Over the last few days, I’ve had conversations with a couple of my more progressive friends in which they lamented the fact that the U.S. Constitution doesn’t give the American people enough rights.

They echo sentiments expressed by Ruth Bader Ginsburg. Last February, the Supreme Court justice made a similar argument when advising the Egyptians to not look solely to the U.S. Constitution when drafting their own.

“I would not look to the U.S. Constitution, if I were drafting a constitution in the year 2012,” Ginsburg said in an interview on Al Hayat television. “I might look at the constitution of South Africa. That was a deliberate attempt to have a fundamental instrument of government that embraced basic human rights, have an independent judiciary. It really is, I think, a great piece of work that was done.”

Both friends seemed quite shocked when I told them in a sense they were correct. In fact, the Constitution doesn’t really give Americans any rights at all.

But what about the Bill of Rights, they both protested. “It gives us the right to free speech, freedom of religion, freedom of the press…”

Of course, the Bill of Rights does no such thing. Yes, it does protect those basic rights from interference from the federal government, but it does not “give us” those rights.

Look at the language of the Bill of Rights.

“Congress shall make no law respecting an establishment of religion, or prohibiting the free exercise thereof; or abridging the freedom of speech”

“The right of the people to be secure in their persons, houses, papers, and effects, against unreasonable searches and seizures, shall not be violated.”

The language of the Bill of Rights presupposes that those rights already exist. It protects rights already possessed by every person. As Jefferson put it in the Declaration of Independence, “We hold these truths to be self-evident, that all men are created equal, that they are endowed by their Creator with certain unalienable Rights.”

We have rights simply because we exist, not because some document or government decree gives them to us.

But my friends and our esteemed Supreme Court jurist misunderstand the nature of  rights. They view them as something granted by decree, and in their minds, rights encompass all kinds of stuff. They construe rights in the same way 19th century activist Elizabeth Cady Stanton did.

“In this world of plenty every human being has a right to food, clothes, decent shelter, and the rudiments of education.”

But in order for something to qualify as a right, it must exist simultaneously among all people. Therefore when one person exercises a right, he does nothing to diminish the rights of any other individual.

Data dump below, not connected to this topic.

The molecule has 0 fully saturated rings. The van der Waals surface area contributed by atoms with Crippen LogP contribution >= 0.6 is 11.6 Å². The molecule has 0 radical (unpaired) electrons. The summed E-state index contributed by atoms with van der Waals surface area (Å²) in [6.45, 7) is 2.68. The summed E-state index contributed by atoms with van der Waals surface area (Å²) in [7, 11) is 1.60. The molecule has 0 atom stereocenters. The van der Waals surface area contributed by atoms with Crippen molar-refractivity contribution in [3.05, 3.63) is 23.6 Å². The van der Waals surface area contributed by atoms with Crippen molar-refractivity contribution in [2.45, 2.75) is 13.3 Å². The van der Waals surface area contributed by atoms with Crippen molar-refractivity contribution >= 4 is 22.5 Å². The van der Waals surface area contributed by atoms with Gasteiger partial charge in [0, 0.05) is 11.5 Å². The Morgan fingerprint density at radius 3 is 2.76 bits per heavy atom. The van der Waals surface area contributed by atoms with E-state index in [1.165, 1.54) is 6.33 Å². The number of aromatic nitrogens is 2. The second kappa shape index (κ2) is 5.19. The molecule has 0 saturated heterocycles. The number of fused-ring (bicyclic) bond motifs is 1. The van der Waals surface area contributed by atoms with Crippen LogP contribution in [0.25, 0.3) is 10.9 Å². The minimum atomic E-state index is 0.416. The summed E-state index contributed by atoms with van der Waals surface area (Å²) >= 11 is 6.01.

And a right confers no obligation upon another person in society.

Take freedom of speech for instance. When a citizen exercises her right to speak freely, she takes nothing from another person and requires nothing of her fellow citizens, other than their non-interference. The same holds true of the right to assemble, the right to move freely or the right to worship.

To sum up with an old adage, my rights end where your nose begins. We have the right to worship, but we don’t have right to demand another group of citizens buy us a church building. We have the right to speak, but we don’t have the right to demand someone build us a soapbox. We have the right to defend ourselves, but we can’t force our neighbor to provide us a gun.

In contrast, consider the idea of a “right” to food. In order to fulfill that so-called right, we must take from another person. If an individual can’t afford the food he needs, society must demand of the farmer, or the producer of foodstuffs, that she supply this need. Or else confiscate the earnings of one group to pay for the satisfaction of the “right” of the other group. To fulfill poor person’s “right” to  food, we must necessarily diminish the “rights” of  others.

As Walter Williams explained, things like food, clothing and health care are not rights, but wishes. We hope that all people will have access to these things, but they cannot qualify as rights unless we allow that the rights of one individual may impose on, and even supersede, the rights of another.

As members of society, we should seek to help those without access to necessities. As decent human beings, we should work to eliminate hunger, sickness and poverty. But to demand one individual, or group,  supply the needs of others by force through taxation or law, violates the basic liberties of those upon whom the burden is placed.

So, the U.S. Constitution does exactly what it was intended to do: create a general government with limited powers for specific enumerated purposes. In fact, by its very nature, the Constitution protects every right and liberty, because it restricts the federal government to a few specific tasks. The Ninth Amendment makes explicit this implicit truth.

The enumeration in the Constitution, of certain rights, shall not be construed to deny or disparage others retained by the people.

If we really want to protect rights – true rights – we must put the federal government back inside the fence the Constitution created.

Mike Maharrey

The 10th Amendment

“The powers not delegated to the United States by the Constitution, nor prohibited by it to the States, are reserved to the States respectively, or to the people.”



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